Today, I want to focus on how to prepare for the consequences of this engineered, inorganic growth. Investing is a forward-looking endeavor. Investors need to build a portfolio for the economy that lies ahead, not the one in the rearview mirror. Unfortunately, the view of the road before us is murky at best. History is not very helpful either, as the QE experiment has never been attempted at its current magnitude. For a potentially Mojave Desert–like countryside, you’re going to need an ATV. Paraphrasing Warren Buffett, “To finish first, first you need to finish.”

When it comes to stocks, let me explain what “all-terrain” means in practical terms. To do this I need to explain my firm’s three-dimensional analytical view of stocks: quality, valuation and growth.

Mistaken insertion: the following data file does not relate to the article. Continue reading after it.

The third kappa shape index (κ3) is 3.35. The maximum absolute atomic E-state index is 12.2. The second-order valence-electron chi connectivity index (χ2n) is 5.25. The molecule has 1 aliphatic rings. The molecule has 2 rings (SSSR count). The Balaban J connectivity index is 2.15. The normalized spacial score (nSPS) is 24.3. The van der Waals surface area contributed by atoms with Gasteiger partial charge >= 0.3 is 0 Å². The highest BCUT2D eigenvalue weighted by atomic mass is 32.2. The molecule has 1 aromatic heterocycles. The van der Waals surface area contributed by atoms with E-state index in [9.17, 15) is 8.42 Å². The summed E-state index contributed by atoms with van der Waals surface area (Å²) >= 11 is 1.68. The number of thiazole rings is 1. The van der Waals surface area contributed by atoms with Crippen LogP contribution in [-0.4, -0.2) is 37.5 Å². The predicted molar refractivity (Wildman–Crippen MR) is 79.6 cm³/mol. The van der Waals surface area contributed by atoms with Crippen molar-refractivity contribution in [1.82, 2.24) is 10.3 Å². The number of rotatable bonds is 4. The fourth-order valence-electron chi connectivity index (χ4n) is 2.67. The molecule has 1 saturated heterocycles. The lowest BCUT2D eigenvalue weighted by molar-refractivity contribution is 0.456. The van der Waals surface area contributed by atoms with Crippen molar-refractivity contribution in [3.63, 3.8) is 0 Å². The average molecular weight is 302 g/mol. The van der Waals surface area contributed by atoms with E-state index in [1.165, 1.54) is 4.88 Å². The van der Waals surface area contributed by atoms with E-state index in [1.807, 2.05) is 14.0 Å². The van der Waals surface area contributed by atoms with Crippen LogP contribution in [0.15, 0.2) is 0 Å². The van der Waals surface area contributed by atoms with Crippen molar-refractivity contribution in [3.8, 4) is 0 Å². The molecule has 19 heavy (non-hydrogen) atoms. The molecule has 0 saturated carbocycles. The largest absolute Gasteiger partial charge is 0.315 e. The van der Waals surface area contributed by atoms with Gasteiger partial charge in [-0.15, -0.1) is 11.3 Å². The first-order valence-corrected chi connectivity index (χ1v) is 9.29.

The valuation (the worth of the business) and growth (earnings growth and dividends) aspects have a dual purpose: They serve as a source of returns and as protection against losses. If you pay 50 cents for a company that is worth $1 — a 50 percent margin of safety — and the stock goes up to $1, that is the valuation dimension working as a source of returns. On the other hand, that 50-cent investment can tolerate a lot of bad news before you lose money — that is margin of safety working to protect you against losses.

The growth dimension protects you against the clock. A company that is growing earnings and paying dividends is compensating you for your time. Dividends tangibly enrich your P&L on a quarterly basis. Earnings growth increases the value of the firm over time — if earnings double, that aforementioned 50 cents turns not just into $1 but into $2.